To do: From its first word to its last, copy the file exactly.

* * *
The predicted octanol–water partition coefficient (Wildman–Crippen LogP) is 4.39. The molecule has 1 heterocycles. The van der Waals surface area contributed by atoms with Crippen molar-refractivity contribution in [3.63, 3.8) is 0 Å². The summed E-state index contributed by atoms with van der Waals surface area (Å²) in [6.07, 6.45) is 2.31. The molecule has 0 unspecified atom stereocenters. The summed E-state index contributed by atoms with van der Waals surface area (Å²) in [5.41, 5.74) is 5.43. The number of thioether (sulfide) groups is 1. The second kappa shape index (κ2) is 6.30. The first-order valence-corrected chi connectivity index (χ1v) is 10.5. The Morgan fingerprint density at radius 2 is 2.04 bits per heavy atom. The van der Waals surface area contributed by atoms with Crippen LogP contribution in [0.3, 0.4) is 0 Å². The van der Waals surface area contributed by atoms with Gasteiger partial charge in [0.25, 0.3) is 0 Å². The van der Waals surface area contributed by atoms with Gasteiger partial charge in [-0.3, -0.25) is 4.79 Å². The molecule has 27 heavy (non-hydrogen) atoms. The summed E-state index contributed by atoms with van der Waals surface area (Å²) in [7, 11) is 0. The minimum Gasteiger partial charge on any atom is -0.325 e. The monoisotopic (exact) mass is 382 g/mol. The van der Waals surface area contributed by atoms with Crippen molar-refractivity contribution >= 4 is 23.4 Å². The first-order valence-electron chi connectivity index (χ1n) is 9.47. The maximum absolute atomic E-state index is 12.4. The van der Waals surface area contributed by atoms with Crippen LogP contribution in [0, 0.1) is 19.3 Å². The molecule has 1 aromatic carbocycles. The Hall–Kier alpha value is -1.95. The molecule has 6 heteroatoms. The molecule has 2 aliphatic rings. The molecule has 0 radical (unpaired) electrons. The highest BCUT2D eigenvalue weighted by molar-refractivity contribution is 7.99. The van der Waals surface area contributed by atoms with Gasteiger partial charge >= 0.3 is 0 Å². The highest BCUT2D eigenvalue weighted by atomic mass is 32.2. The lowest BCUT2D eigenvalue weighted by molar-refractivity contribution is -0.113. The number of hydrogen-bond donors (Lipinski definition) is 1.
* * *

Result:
The predicted octanol–water partition coefficient (Wildman–Crippen LogP) is 4.39. The molecule has 1 heterocycles. The van der Waals surface area contributed by atoms with Crippen molar-refractivity contribution in [3.63, 3.8) is 0 Å². The summed E-state index contributed by atoms with van der Waals surface area (Å²) in [6.07, 6.45) is 2.31. The molecule has 0 unspecified atom stereocenters. The summed E-state index contributed by atoms with van der Waals surface area (Å²) in [5.41, 5.74) is 5.43. The number of thioether (sulfide) groups is 1. The second kappa shape index (κ2) is 6.30. The first-order valence-corrected chi connectivity index (χ1v) is 10.5. The Morgan fingerprint density at radius 2 is 2.04 bits per heavy atom. The van der Waals surface area contributed by atoms with Crippen LogP contribution in [0.3, 0.4) is 0 Å². The van der Waals surface area contributed by atoms with Gasteiger partial charge in [0.25, 0.3) is 0 Å². The van der Waals surface area contributed by atoms with Gasteiger partial charge in [-0.3, -0.25) is 4.79 Å². The molecule has 27 heavy (non-hydrogen) atoms. The summed E-state index contributed by atoms with van der Waals surface area (Å²) in [7, 11) is 0. The minimum Gasteiger partial charge on any atom is -0.325 e. The monoisotopic (exact) mass is 382 g/mol. The van der Waals surface area contributed by atoms with Crippen molar-refractivity contribution >= 4 is 23.4 Å². The first-order valence-electron chi connectivity index (χ1n) is 9.47. The maximum absolute atomic E-state index is 12.4. The van der Waals surface area contributed by atoms with Crippen LogP contribution in [0, 0.1) is 19.3 Å². The molecule has 1 aromatic carbocycles. The Hall–Kier alpha value is -1.95. The molecule has 6 heteroatoms. The molecule has 2 aliphatic rings. The molecule has 0 radical (unpaired) electrons. The highest BCUT2D eigenvalue weighted by molar-refractivity contribution is 7.99. The van der Waals surface area contributed by atoms with Gasteiger partial charge >= 0.3 is 0 Å². The highest BCUT2D eigenvalue weighted by atomic mass is 32.2. The lowest BCUT2D eigenvalue weighted by molar-refractivity contribution is -0.113. The number of hydrogen-bond donors (Lipinski definition) is 1.